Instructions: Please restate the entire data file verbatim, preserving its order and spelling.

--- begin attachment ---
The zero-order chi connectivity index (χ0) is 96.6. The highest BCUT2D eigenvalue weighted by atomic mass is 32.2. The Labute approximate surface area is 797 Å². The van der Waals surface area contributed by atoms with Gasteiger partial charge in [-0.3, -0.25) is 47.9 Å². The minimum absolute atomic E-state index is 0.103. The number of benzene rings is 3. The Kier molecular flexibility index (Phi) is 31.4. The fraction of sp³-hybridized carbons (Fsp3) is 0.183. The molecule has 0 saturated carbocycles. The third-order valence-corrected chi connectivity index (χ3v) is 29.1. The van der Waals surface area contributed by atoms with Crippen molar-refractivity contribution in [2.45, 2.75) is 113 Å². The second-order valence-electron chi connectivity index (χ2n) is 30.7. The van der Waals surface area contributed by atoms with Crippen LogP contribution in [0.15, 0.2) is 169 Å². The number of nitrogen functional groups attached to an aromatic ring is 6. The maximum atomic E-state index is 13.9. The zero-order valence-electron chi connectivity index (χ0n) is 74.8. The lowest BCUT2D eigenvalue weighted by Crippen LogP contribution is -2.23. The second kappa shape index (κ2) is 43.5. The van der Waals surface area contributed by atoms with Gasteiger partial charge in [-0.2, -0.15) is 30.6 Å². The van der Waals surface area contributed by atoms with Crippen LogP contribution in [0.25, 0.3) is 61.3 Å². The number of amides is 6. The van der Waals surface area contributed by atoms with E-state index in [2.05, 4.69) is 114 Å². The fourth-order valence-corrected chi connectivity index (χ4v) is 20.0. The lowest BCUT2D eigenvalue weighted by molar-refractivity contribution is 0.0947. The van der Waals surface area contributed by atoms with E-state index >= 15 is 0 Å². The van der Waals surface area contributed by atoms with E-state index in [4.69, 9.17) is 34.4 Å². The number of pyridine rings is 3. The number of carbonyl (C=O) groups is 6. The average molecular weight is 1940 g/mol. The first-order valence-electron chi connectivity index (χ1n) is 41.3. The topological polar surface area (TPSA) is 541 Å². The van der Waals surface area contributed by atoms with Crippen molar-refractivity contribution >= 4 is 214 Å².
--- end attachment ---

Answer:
The zero-order chi connectivity index (χ0) is 96.6. The highest BCUT2D eigenvalue weighted by atomic mass is 32.2. The Labute approximate surface area is 797 Å². The van der Waals surface area contributed by atoms with Gasteiger partial charge in [-0.3, -0.25) is 47.9 Å². The minimum absolute atomic E-state index is 0.103. The number of benzene rings is 3. The Kier molecular flexibility index (Phi) is 31.4. The fraction of sp³-hybridized carbons (Fsp3) is 0.183. The molecule has 0 saturated carbocycles. The third-order valence-corrected chi connectivity index (χ3v) is 29.1. The van der Waals surface area contributed by atoms with Crippen molar-refractivity contribution in [2.45, 2.75) is 113 Å². The second-order valence-electron chi connectivity index (χ2n) is 30.7. The van der Waals surface area contributed by atoms with Crippen LogP contribution in [0.15, 0.2) is 169 Å². The number of nitrogen functional groups attached to an aromatic ring is 6. The maximum atomic E-state index is 13.9. The zero-order valence-electron chi connectivity index (χ0n) is 74.8. The lowest BCUT2D eigenvalue weighted by Crippen LogP contribution is -2.23. The second kappa shape index (κ2) is 43.5. The van der Waals surface area contributed by atoms with Gasteiger partial charge in [-0.2, -0.15) is 30.6 Å². The van der Waals surface area contributed by atoms with Crippen LogP contribution in [0.25, 0.3) is 61.3 Å². The number of amides is 6. The van der Waals surface area contributed by atoms with E-state index in [2.05, 4.69) is 114 Å². The fourth-order valence-corrected chi connectivity index (χ4v) is 20.0. The lowest BCUT2D eigenvalue weighted by molar-refractivity contribution is 0.0947. The van der Waals surface area contributed by atoms with E-state index >= 15 is 0 Å². The van der Waals surface area contributed by atoms with E-state index in [4.69, 9.17) is 34.4 Å². The number of pyridine rings is 3. The number of carbonyl (C=O) groups is 6. The average molecular weight is 1940 g/mol. The first-order valence-electron chi connectivity index (χ1n) is 41.3. The topological polar surface area (TPSA) is 541 Å². The van der Waals surface area contributed by atoms with Crippen molar-refractivity contribution >= 4 is 214 Å².